RIYADH — Saudi Arabia’s Minister of Health Tawfiq Al-Rabiah highlighted the role of modern technology in dealing with diseases and several health-related issues on Wednesday during a two-day Riyadh Global Digital Health Summit.
Al-Rabiah said during the Saudi presidency of the G20 and even before the outbreak of the coronavirus pandemic, the Kingdom accorded a high priority to confront epidemics and develop digital health as its two major health priorities.
Sharing the experience gained during this year’s exceptional Hajj, Al-Rabiah said: “Digital tools, along with the implementation of exceptional health and safety measures, have assisted us successfully navigating one of the largest gatherings in the world under extraordinary circumstances.”
Pilgrims arriving into the holy cities were electronically tagged with bracelets designed to monitor and record their health status and track individuals quarantined upon their return home. And as a result, we have been very fortunate to have Zero cases of COVID19 during Hajj this year, Al-Rabiah said pointed out.
According to the health minister, the emphasis on digital health is critical as it plays a fundamental role in supporting health emergency management by strengthening existing response mechanisms. Digital tools also enable innovative equitable access to health services, data sharing and improved coordination.
“We in the Kingdom have capitalized on many of our existing digital applications that offer AI components in tackling this pandemic,” Al-Rabiah pointed out.
— The central appointment system (Mawid), which is an app that enables patients to book, cancel or reschedule their appointments at primary health care centers, as well as managing their referral appointments. So far more than 51 million appointments have been made using the application, serving over 12 million patients.
— A virtual medical consultation App (Sehha) with an AI component that offers face-to-face interactions with medical professionals, and can be used abroad by Saudi citizens and residents free of cost.
— Drive-through testing centers which can be booked electronically to enable individuals to conduct tests from their vehicles on the day of their choice for their convenience.
— A dedicated App (Tatamman) for individuals in isolation facilities, which provides direct and continuous contact with the patients to provide them with up-to-date health care information as well and ensuring their compliance with health regulations.
— Dedicated apps for health care practitioners to share medical information, and to prescribe medications to patients remotely with no physical interaction, thus minimizing the possibility of infection.
— Virtual clinics and tele-ICUs to provide healthcare practitioners with direct access to patients remotely. This has allowed for seamless communications with residents and nurses to consult virtually.
—Tele-rounds and remote consultations e through robotics, which safeguards healthcare professionals by minimizing physicians to COVID-19 patients contact.
—Tele-radiology to cover COVID-19 designated hospitals.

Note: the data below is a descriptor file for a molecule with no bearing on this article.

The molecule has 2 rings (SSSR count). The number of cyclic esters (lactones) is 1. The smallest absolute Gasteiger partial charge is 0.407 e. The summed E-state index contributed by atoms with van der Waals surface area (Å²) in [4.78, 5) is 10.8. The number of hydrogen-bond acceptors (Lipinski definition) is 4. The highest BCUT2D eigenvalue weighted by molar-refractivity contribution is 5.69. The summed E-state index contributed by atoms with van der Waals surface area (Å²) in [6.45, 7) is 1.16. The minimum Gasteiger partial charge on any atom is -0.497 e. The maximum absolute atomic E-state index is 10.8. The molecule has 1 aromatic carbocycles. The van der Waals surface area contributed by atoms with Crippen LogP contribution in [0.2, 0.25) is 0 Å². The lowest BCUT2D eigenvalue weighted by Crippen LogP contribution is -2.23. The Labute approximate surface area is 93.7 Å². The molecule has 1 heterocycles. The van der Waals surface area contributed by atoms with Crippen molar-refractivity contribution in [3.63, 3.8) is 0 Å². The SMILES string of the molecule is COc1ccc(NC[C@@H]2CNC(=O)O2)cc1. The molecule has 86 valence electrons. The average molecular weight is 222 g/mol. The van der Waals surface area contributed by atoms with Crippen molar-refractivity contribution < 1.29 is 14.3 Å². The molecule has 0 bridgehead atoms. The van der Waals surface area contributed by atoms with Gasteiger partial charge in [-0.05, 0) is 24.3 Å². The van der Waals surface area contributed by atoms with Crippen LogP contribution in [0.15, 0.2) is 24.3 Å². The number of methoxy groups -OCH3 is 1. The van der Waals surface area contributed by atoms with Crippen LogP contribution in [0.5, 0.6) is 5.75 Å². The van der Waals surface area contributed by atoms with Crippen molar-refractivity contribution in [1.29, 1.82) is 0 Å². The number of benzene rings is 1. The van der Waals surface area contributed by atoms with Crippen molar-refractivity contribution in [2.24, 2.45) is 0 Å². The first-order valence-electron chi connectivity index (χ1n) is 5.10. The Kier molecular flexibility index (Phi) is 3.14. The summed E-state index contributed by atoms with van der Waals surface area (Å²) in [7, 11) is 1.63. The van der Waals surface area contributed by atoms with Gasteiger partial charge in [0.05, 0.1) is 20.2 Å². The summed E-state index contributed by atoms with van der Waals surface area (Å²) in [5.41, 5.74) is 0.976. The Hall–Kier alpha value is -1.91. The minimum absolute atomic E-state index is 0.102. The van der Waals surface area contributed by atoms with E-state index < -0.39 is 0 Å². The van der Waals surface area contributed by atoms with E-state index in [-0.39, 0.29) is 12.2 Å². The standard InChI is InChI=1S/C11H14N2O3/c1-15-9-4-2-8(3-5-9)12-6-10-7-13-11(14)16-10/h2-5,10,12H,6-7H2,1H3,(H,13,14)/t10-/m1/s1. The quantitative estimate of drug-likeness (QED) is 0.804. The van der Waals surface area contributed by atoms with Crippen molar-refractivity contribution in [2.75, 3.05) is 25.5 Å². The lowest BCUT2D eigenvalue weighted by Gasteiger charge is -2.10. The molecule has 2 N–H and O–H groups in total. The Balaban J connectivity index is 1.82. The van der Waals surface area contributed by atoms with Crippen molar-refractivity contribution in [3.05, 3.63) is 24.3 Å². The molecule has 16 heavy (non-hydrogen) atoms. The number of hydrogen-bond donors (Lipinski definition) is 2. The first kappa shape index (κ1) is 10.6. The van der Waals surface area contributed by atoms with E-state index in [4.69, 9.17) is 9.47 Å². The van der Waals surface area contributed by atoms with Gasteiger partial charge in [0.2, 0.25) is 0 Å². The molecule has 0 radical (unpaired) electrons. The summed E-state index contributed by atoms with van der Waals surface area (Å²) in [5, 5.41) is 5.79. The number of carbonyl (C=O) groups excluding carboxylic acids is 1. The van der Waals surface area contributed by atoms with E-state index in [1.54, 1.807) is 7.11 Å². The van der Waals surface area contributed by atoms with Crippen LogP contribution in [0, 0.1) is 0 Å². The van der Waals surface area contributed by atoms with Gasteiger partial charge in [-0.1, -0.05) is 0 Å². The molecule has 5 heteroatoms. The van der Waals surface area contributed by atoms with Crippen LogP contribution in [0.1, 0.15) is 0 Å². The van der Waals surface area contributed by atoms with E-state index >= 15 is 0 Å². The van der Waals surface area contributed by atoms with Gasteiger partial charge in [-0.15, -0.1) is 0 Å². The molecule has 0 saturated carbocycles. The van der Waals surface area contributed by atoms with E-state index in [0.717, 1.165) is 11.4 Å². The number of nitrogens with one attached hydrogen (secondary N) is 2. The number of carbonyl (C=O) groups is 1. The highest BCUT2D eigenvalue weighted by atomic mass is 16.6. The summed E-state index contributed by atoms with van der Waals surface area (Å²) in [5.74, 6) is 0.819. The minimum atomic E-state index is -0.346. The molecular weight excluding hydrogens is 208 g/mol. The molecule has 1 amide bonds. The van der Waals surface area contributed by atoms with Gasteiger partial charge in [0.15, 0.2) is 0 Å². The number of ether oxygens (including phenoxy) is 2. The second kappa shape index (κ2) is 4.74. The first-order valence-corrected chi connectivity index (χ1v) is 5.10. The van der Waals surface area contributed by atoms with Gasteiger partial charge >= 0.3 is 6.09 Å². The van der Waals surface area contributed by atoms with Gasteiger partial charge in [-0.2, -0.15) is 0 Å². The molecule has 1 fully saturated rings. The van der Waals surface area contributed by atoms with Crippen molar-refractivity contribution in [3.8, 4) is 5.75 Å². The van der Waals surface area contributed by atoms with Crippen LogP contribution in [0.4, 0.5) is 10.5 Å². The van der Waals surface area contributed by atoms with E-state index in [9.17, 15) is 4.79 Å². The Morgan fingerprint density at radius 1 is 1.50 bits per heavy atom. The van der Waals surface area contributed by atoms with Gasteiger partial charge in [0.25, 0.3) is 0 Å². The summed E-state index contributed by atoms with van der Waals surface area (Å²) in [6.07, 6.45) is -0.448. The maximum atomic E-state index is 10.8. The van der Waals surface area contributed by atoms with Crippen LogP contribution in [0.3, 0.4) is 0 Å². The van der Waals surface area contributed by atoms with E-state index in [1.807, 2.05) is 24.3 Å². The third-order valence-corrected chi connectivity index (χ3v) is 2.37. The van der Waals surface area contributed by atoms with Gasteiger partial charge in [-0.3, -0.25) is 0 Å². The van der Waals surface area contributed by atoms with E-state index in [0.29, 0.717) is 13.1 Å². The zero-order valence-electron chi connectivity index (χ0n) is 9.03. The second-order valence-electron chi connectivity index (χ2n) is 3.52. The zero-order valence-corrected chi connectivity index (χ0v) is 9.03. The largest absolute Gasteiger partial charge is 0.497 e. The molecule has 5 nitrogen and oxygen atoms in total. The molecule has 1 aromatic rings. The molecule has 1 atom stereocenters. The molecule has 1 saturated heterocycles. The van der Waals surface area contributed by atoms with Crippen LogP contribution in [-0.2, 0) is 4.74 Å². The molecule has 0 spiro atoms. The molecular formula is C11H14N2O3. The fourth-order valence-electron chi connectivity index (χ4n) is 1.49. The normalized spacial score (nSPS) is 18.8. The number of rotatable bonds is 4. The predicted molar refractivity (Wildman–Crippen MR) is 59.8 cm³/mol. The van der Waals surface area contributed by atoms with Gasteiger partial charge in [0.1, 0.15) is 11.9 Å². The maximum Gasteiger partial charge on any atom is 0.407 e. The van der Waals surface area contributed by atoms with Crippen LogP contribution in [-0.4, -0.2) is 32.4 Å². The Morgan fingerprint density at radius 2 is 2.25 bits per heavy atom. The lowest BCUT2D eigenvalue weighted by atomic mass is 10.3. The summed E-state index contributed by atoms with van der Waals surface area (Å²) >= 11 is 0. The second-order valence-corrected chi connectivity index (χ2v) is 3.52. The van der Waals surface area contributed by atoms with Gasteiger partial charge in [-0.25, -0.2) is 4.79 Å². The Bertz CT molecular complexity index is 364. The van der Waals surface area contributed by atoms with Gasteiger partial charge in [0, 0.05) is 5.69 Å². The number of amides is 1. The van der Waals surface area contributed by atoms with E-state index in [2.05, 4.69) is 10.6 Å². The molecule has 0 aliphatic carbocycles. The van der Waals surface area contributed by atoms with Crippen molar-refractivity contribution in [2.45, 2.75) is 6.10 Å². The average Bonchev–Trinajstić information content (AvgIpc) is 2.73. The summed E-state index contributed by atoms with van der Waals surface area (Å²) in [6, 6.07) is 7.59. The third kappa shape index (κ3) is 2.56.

These initiatives prove that digital health has, and will continue to be the most effective tool in which we can ensure rapid response and delivery of efficient, safe and effective care, Al-Rabiah emphasized.
Thanking the participants and the organizers of the event, the minister said: “The collaborative efforts exerted by all participants are showcased in the success of this momentous event.”
Saudi Arabia’s Ministry of Health recently announced that the implementation of phase III efficacy trials of a coronavirus vaccine. The trials will be conducted within the framework of the cooperation agreement between the Kingdom and China that includes the implementation of clinical trials.It will target at least 5,000 healthy volunteers who are over the age of 18.
Making the closing remarks at the end of the summit, Dr. Bandar Bin Abdulmohsen Al-Knawy, the CEO at the Ministry of the National Guard and the president of King Saud bin Abdul Aziz University for Health Sciences, highlighted the steps taken by the Kingdom in the wake of the pandemic and the successful organization of the annual Hajj pilgrimage amid the health crisis.
He said: said: “We should strive to decrease inequities and embrace digital inclusion. Digital health should enable and empower people, as well as healthcare systems, to prevent and treat communicable and non-communicable diseases.”
Dr. Al-Knawy outlined recommendations to further the integration of digital health into healthcare systems to treat disease.
“The declaration is a call to action…to share digital health evidence-based practices and high-quality data… to enable more health systems and countries to have actionable insights,” Dr. Al-Knawy added.
The summit, which was organized by health affairs of the Ministry of National Guard and the Saudi Center for International Strategic Partnerships in cooperation with the Saudi Secretariat of the G20, sought to highlight the role of digital health to mitigate the impact of COVID-19 on the healthcare system.
The summit brought global leaders in healthcare together from across the world to discuss how digital health technology could aid in the fight against coronavirus.
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